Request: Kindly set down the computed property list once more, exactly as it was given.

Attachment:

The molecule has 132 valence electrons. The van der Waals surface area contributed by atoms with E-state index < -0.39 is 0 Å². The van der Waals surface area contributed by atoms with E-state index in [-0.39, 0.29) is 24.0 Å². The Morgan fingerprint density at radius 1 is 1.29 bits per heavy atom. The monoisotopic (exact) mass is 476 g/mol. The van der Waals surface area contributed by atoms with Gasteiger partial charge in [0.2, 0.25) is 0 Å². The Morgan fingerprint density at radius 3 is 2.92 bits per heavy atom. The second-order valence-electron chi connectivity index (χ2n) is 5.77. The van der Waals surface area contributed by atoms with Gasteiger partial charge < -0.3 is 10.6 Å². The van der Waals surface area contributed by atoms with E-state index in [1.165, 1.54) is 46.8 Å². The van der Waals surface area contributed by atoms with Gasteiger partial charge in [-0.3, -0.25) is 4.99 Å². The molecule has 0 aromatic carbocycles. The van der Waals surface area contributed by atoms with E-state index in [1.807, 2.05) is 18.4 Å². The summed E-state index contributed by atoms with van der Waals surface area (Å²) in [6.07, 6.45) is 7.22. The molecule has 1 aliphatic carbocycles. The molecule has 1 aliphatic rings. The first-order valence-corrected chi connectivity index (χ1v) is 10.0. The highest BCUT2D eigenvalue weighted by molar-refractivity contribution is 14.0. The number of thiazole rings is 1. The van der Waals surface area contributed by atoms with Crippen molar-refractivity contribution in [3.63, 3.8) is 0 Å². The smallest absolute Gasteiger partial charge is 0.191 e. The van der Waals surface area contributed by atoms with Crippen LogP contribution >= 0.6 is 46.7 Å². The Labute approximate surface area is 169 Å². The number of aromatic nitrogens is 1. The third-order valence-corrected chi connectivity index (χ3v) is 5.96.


The molecule has 132 valence electrons. The van der Waals surface area contributed by atoms with E-state index < -0.39 is 0 Å². The van der Waals surface area contributed by atoms with E-state index in [-0.39, 0.29) is 24.0 Å². The Morgan fingerprint density at radius 1 is 1.29 bits per heavy atom. The monoisotopic (exact) mass is 476 g/mol. The van der Waals surface area contributed by atoms with Gasteiger partial charge in [0.2, 0.25) is 0 Å². The Morgan fingerprint density at radius 3 is 2.92 bits per heavy atom. The second-order valence-electron chi connectivity index (χ2n) is 5.77. The van der Waals surface area contributed by atoms with Gasteiger partial charge < -0.3 is 10.6 Å². The van der Waals surface area contributed by atoms with E-state index in [1.165, 1.54) is 46.8 Å². The van der Waals surface area contributed by atoms with Gasteiger partial charge in [-0.3, -0.25) is 4.99 Å². The molecule has 0 aromatic carbocycles. The van der Waals surface area contributed by atoms with E-state index in [1.807, 2.05) is 18.4 Å². The summed E-state index contributed by atoms with van der Waals surface area (Å²) in [6.07, 6.45) is 7.22. The molecule has 1 aliphatic carbocycles. The molecule has 1 aliphatic rings. The first-order valence-corrected chi connectivity index (χ1v) is 10.0. The highest BCUT2D eigenvalue weighted by molar-refractivity contribution is 14.0. The number of thiazole rings is 1. The van der Waals surface area contributed by atoms with Crippen molar-refractivity contribution in [3.63, 3.8) is 0 Å². The smallest absolute Gasteiger partial charge is 0.191 e. The van der Waals surface area contributed by atoms with Crippen LogP contribution >= 0.6 is 46.7 Å². The Labute approximate surface area is 169 Å². The number of aromatic nitrogens is 1. The third-order valence-corrected chi connectivity index (χ3v) is 5.96.